A zoom toggle button is located on the side of the lens, but you can also control the zoom with the up and down arrows of the rocker toggle button on the rear panel. The 4900 Zoom also offers a digital telephoto function that works with all file sizes except for the 2400 x 1800 setting. The amount of digital zoom allowed depends on the actual image size, with the largest amount of zoom equalling 3.75x for the 640 x 480 image size. Because the digital telephoto option just crops-out the center of the image, quality is compromised in the form of higher noise levels and/or lower resolution. Fuji's implementation of it is really done the way we like to see though: It never interpolates the image beyond what the sensor would normally deliver. Thus, no digital telephoto is available at maximum image size, and the amount of digital telephoto available at any chosen image size always corresponds to a simple cropping of the selected image size out of the maximum-resolution file. Digital telephoto will thus be slightly less sharp than the pure optical telephoto image at any image size, but won't degrade to the extent seen in some cameras.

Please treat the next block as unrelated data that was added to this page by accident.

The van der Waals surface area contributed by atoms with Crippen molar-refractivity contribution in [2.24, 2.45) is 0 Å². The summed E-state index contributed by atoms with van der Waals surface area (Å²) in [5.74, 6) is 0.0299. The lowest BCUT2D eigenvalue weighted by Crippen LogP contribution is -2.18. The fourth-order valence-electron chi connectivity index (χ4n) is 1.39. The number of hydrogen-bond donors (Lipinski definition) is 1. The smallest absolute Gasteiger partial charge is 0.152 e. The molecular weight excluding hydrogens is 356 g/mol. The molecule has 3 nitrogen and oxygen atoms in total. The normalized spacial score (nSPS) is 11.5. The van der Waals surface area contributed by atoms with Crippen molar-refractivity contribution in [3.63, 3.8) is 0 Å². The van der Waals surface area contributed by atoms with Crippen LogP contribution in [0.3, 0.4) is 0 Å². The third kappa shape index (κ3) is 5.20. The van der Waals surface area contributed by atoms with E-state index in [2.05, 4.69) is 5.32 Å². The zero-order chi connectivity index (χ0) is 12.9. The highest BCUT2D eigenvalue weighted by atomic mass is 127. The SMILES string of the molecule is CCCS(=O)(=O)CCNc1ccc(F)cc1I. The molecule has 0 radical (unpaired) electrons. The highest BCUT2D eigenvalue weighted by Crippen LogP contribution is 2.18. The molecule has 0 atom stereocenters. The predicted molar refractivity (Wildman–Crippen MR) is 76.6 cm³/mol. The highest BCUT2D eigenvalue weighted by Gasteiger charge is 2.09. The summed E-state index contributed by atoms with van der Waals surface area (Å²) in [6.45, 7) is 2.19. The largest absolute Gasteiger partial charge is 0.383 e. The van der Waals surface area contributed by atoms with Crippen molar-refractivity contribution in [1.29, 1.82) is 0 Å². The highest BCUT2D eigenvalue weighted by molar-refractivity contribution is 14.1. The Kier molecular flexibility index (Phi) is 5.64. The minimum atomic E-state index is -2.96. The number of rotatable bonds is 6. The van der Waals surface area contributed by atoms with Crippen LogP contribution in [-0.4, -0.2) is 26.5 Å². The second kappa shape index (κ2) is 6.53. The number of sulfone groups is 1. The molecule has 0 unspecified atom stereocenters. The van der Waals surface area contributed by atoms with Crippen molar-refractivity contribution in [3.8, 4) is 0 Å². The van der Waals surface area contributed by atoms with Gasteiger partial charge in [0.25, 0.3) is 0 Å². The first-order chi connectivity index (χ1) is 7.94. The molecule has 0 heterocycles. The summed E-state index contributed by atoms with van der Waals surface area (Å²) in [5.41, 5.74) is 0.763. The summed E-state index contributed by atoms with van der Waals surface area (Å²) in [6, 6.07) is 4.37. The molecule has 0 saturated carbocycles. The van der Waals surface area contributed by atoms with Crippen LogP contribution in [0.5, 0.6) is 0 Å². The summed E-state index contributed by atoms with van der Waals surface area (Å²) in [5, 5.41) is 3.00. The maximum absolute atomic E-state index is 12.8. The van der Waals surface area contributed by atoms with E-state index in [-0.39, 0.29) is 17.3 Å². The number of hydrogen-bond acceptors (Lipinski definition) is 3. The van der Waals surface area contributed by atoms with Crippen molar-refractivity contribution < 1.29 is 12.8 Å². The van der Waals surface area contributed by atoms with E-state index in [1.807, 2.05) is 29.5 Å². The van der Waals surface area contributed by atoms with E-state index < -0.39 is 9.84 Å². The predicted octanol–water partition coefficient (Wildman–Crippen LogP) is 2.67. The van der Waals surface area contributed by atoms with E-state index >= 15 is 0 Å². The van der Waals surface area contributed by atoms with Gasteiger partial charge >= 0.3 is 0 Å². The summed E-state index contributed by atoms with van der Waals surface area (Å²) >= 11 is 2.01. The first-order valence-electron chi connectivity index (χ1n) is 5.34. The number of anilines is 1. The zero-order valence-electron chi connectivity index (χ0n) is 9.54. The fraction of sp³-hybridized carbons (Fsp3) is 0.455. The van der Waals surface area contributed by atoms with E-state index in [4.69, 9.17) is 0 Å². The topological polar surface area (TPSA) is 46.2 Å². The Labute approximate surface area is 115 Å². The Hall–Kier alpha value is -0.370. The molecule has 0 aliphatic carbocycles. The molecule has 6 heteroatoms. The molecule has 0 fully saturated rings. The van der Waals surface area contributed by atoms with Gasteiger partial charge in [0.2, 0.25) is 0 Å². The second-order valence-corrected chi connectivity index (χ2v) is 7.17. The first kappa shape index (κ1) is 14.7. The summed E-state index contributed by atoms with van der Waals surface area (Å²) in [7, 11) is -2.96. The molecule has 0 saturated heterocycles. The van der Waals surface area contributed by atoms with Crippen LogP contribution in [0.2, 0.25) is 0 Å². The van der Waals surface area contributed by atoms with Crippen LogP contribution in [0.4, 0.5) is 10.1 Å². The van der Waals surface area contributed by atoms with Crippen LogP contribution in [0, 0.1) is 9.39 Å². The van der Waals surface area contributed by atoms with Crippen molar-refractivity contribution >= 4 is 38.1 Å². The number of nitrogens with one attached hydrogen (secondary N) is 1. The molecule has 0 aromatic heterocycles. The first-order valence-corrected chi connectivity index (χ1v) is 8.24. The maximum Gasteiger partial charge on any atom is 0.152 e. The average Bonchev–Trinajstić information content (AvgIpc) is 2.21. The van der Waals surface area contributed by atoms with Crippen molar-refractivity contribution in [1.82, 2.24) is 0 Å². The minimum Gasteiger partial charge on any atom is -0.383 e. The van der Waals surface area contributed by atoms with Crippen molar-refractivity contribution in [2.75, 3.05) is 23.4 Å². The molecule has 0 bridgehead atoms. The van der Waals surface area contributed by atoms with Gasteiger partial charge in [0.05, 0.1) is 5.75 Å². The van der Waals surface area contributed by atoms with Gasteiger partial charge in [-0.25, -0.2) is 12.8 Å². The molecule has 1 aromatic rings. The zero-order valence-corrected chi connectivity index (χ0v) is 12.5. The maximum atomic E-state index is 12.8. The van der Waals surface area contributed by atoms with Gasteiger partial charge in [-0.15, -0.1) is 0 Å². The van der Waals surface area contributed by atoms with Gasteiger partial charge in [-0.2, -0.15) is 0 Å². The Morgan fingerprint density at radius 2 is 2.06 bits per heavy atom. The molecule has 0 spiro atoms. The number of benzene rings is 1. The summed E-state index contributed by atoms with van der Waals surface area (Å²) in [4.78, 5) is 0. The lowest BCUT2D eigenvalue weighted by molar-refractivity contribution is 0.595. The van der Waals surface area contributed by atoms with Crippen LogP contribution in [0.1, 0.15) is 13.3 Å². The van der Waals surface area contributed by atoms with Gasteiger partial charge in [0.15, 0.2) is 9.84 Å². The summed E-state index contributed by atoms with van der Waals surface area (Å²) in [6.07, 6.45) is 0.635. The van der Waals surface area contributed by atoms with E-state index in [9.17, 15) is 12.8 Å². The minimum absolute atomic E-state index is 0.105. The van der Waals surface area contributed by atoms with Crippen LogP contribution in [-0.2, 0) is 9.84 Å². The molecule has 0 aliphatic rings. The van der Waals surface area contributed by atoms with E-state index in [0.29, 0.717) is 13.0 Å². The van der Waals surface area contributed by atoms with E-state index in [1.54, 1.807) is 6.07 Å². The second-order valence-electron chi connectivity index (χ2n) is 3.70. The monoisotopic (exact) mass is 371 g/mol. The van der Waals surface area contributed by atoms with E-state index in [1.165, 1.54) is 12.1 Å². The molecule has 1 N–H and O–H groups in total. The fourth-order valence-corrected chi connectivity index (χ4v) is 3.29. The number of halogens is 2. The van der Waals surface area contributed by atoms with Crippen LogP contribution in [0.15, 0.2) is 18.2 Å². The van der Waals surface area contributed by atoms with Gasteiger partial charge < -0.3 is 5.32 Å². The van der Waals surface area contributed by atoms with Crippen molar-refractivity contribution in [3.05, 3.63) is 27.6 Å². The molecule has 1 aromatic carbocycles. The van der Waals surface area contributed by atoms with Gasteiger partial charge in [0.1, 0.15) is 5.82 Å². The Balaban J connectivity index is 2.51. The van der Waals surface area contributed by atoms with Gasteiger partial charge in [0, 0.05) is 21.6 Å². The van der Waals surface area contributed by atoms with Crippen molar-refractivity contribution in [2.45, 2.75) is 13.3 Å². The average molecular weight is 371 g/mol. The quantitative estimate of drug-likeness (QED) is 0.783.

Digital telephoto is activated by zooming past the optical zoom range. A zoom status bar appears on the LCD display, showing the amount of digital and optical zoom available with the current camera settings. There's no provision to disable the digital telephoto function, but you don't have to worry about inadvertently zooming too far and triggering digital telephoto when you don't want to: The zoom stops at the end of the optical range, and doesn't proceed into digital telephoto territory unless you release the zoom toggle and press it towards the telephoto setting again.

A set of threads on the inside lip of the lens barrel accommodate a wide angle lens conversion kit, available as an accessory from Fujifilm. We'd like to see the thread adapter part of this kit sold separately from the wide angle lens itself, so you could use it to attach filters or macro lenses to the camera, without having to purchase the whole kit. (Perhaps Fuji will read this review, and decide to package the adapter accordingly...)

The 4900 Zoom offers a lot of exposure control, with Full Automatic, Program, Scene Program, Shutter Priority, Aperture Priority and Manual exposure modes available. The camera's exposure mode is controlled by a mode dial on the top panel, and an icon in the top left corner of the LCD display reports the current mode setting.